Presentation on theme: "Earnings Differences Between Ethnic Groups: Evidence from the LFS * Ken Clark University of Manchester Stephen Drinkwater University of Surrey November."— Presentation transcript:
Earnings Differences Between Ethnic Groups: Evidence from the LFS * Ken Clark University of Manchester Stephen Drinkwater University of Surrey November 2006 * Funding from the Joseph Rowntree Foundation is gratefully acknowledged
Some optimistic signs in terms of the labour market position of ethnic minorities Data for 1991 (SARs), 2001 (SARs), 2002-5 (LFS) shows some convergence in employment rates (excluding students), especially for males Also a faster rate of growth for each male minority group in the latter period, apart from Others However employment rates for some female ethnic minority groups remain very low Employment rates also fell for all female ethnic minority groups in 2002-5, whereas they rose for Whites Background (1)
However, ethnic minorities (especially males) have experienced persistent earnings disadvantage Blackaby et al. (1994, 2002) report percentage earnings differentials of 7% for the 1970s, 12% in the 1980s and 10% in the 1990s LFS data for 2002-5 reveal that it was still 11% Also large differences between ethnic minority groups, especially for males The majority of these differences cannot be explained in terms of characteristics => discrimination? Background (2)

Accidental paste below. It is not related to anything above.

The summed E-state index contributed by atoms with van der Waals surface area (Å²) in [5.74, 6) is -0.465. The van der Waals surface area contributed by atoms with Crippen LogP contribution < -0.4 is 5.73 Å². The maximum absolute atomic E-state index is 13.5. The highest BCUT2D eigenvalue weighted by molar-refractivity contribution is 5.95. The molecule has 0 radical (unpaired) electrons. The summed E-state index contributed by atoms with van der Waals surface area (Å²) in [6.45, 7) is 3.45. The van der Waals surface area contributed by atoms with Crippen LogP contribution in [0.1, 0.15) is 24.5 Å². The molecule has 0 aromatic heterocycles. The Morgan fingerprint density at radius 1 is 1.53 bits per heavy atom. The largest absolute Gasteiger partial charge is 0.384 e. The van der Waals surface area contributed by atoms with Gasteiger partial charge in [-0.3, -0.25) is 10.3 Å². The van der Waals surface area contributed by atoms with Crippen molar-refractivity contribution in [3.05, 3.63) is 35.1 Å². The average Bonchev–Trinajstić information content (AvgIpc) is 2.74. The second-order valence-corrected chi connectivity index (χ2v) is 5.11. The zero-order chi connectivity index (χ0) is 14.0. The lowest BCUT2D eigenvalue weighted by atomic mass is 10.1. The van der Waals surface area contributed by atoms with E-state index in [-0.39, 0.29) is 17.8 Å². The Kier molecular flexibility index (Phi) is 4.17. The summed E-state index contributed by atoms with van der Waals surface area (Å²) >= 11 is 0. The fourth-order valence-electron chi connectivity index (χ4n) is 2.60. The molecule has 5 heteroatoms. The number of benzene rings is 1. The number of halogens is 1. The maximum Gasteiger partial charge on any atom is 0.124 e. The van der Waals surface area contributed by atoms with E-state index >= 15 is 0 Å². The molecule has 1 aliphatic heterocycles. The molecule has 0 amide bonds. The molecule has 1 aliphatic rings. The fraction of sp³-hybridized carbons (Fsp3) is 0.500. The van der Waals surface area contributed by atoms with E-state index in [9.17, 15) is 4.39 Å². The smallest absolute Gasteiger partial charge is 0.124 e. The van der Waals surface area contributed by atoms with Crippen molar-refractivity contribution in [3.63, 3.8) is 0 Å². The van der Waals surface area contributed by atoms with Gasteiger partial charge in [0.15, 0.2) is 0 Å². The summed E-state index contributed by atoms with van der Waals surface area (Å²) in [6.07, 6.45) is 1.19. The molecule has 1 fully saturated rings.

Occupation has typically been ignored by economists in examining wage differentials Mainly because of its potential endogeneity Some exceptions: De Beyer and Knight (1989) argue that occupation is important in determining wages in general terms Stewart (1983) compares ethnic wage differences using occupational earnings Elliott and Lindley (2006) analyse earnings differences by occupation for white and non-white immigrants We investigate the importance of occupation in generating ethnic wage differences because of possible occupational segregation and the lack of ethnic minorities in top executive jobs (DTI, 2004) Background (3)
Pooled LFS from 2002 to 2005 Our sample consists of: Wave 1 respondents only Working age employees excluding full time students We use (deflated) hourly wages as our measure of earnings We examine the position of 7 ethnic minority groups relative to Whites, separately for males and females Data
We estimate standard (augmented Mincerian) wage equations: We can then calculate percentage wage differentials for each ethnic group relative to Whites using: We then observe what impact including occupational controls (at the 1 and 4 digit levels) has, i.e.: We also estimate the first equation separately for three occupational groupings (Professional/Managerial, Skilled and Routine/Semi-Routine) Methodology